At T+73.124, the aft dome of the liquid hydrogen tank failed, producing a propulsive force that pushed the hydrogen tank into the liquid oxygen tank in the forward part of the ET. At the same time, the right SRB rotated about the forward attach strut, and struck the intertank structure.
The breakup of the vehicle began at T+73.162 seconds and at an altitude of 48,000 feet (14.6 km). With the external tank disintegrating, Challenger veered from its correct attitude with respect to the local air flow and was immediately torn apart by abnormal aerodynamic forces resulting in a load factor of up to 20g - well over its design limit. The two SRBs, which can withstand greater aerodynamic loads, separated from the ET and continued in uncontrolled powered flight for another 37 seconds. The SRB casings were made of half an inch (12.7 mm) thick steel and were much stronger than the orbiter and ET; thus, both SRBs survived the breakup of the space shuttle stack, even though the right SRB was still suffering the effects of the joint burn-through that had set the destruction of Challenger in motion.
Post-breakup flight controller dialog of Space Shuttle Challenger.
In Mission Control, there was silence for a few seconds after the accident. Television screens showed a cloud of smoke and vapor where Challenger had been, with pieces of debris falling toward the ocean. At about T+89, flight director Jay Greene prompted his flight dynamics officer for information. The response was that "filters [radar] got discreting sources," a further indication that Challenger had broken into multiple pieces. The ground controller reported "negative contact, loss of downlink" of radio and telemetry data from Challenger. Greene ordered his team to "watch your data carefully" and look for any sign that the Orbiter had escaped.
At T+110.250, the Range Safety Officer (RSO) at the Cape Canaveral Air Force Station sent radio signals that activated the range safety system's "destruct" packages on board both solid rocket boosters. This was a normal contingency procedure, undertaken because the RSO judged the free-flying SRBs a possible threat to land or sea. The same destruct signal would have destroyed the External Tank had it not already disintegrated.
"Flight controllers here looking very carefully at the situation," reported public affairs officer Steve Nesbitt. "Obviously a major malfunction. We have no downlink." After a pause, Nesbitt said, "We have a report from the Flight Dynamics Officer that the vehicle has exploded."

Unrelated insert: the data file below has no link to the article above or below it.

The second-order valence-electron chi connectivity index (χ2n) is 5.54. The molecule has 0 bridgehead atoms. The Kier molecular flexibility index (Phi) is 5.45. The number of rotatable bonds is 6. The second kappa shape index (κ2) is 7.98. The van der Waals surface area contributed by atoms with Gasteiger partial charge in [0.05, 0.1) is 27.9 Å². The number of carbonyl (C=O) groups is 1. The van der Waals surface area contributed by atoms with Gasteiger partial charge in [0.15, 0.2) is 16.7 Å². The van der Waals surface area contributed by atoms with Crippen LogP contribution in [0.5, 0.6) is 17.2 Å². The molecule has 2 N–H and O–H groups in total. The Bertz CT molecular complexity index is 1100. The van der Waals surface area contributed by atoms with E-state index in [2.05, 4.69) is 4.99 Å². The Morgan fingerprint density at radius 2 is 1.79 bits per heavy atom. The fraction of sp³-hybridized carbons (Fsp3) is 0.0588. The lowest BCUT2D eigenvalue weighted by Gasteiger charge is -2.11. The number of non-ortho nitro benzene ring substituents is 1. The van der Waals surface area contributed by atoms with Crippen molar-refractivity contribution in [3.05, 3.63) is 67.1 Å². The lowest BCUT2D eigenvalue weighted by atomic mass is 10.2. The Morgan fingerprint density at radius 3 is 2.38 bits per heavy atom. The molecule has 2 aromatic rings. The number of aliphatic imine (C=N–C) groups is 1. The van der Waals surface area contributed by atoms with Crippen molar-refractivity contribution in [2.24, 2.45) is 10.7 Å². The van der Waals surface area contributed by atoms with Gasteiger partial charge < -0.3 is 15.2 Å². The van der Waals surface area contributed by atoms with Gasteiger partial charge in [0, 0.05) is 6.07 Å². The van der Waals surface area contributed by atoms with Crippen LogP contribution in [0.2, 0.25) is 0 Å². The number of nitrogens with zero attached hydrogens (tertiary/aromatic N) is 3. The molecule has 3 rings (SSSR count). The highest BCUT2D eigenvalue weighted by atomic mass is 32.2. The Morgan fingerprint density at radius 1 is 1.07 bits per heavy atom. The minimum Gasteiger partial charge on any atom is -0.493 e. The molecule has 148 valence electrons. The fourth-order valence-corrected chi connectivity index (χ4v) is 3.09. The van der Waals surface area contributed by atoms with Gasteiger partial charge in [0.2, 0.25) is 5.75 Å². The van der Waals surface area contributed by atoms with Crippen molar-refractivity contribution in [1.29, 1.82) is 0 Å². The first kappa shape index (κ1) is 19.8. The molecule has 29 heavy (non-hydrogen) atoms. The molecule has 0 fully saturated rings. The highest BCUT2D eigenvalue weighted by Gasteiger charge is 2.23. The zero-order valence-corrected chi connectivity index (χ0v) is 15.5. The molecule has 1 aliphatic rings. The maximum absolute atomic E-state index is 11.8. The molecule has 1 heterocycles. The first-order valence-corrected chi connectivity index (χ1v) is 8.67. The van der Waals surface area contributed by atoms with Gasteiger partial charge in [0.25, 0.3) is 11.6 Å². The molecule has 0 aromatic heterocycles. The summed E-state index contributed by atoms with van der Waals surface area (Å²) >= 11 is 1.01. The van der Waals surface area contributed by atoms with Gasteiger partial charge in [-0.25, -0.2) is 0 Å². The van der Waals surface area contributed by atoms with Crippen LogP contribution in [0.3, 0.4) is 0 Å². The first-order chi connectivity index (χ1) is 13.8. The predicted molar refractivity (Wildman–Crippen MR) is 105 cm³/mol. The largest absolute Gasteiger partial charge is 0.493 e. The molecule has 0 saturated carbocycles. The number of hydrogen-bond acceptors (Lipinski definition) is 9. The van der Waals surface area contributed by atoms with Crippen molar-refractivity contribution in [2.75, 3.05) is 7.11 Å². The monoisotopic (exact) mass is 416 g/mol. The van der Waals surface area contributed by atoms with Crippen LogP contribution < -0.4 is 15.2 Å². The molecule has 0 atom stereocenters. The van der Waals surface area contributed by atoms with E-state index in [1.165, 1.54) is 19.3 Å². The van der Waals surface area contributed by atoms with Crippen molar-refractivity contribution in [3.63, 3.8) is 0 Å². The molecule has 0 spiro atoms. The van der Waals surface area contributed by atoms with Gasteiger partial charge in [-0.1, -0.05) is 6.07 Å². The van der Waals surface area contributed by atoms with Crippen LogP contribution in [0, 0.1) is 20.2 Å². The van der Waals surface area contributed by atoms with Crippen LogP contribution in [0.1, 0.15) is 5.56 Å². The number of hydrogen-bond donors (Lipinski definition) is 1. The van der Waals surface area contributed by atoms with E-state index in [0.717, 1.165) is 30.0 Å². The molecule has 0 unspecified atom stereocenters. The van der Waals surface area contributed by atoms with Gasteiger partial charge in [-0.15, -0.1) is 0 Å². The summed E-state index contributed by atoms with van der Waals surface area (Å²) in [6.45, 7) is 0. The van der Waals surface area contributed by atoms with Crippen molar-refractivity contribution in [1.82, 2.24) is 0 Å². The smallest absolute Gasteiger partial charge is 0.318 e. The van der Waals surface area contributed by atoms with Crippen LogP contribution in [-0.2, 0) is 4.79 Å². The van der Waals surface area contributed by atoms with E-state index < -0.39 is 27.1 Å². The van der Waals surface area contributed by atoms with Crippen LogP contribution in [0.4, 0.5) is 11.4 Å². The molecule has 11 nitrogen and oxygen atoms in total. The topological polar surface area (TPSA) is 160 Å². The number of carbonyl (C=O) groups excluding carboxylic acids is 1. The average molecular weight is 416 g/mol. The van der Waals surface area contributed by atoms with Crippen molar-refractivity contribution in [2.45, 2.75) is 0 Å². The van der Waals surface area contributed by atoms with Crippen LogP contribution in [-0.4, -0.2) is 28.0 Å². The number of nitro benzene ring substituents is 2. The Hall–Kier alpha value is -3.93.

Greene ordered that contingency procedures be put into effect at Mission Control; these procedures included locking the doors of the control center, shutting down telephone communications with the outside world, and following checklists that ensured that the relevant data was correctly recorded and preserved.
Space Shuttle Challenger: No "explosion".
Contrary to the flight dynamics officer's initial statement, the shuttle and external tank did not actually "explode". Instead they rapidly disintegrated under tremendous aerodynamic forces, since the shuttle was past "Max Q", or maximum aerodynamic pressure. When the external tank disintegrated, the fuel and oxidizer stored within it were released, producing the appearance of a massive fireball. However, according to the NASA team that analyzed imagery after the accident, there was only "localized combustion" of propellant. Instead, the visible cloud was primarily composed of vapor and gases resulting from the release of the shuttle's Liquid oxygen and liquid hydrogen propellant. Stored in cryogenic conditions, the liquid hydrogen could not have ignited rapidly enough to trigger an "explosion" in the traditional sense. Had there been a true explosion, the entire shuttle would have been instantly destroyed, killing the crew at that moment. The more robustly constructed crew cabin and SRBs survived the breakup of the launch vehicle; while the SRBs were subsequently detonated remotely, the detached cabin continued along a ballistic trajectory, and was observed exiting the cloud of gases at T+75.237. Twenty-five seconds after the breakup of the vehicle, the trajectory of the crew compartment peaked at a height of 65,000 feet (19.8 km); the breakup had occurred at only 48,000 feet (14.6 km).
Cause and time of death of the Space Shuttle Challenger.
During vehicle breakup, the robustly- constructed crew cabin detached in one piece and slowly tumbled. NASA estimated separation forces at about 12 to 20 times the force of gravity g very briefly; however, within two seconds, the forces on the cabin had already dropped to below 4 g, and within ten seconds the cabin was undergoing free fall. These forces were likely insufficient to cause major injury. At least some of the astronauts were likely alive and briefly conscious after the breakup, because three of the four Personal Egress Air Packs (PEAPs) on the flight deck were found to have been activated. Investigators found their remaining unused air supply roughly consistent with the expected consumption during the 2 minute 45 second post-breakup trajectory. Whether the astronauts remained conscious long after the breakup is unknown, and largely depends on whether the detached crew cabin maintained pressure integrity. If it did not, time of useful consciousness at that altitude is just a few seconds; the PEAPs supplied only unpressurized air, and hence would not have helped the crew to retain consciousness. The crew cabin impacted the ocean surface at roughly 334 km/h, causing an instantaneous deceleration of over 200 g, far beyond the structural limits of the crew compartment or crew survivability levels.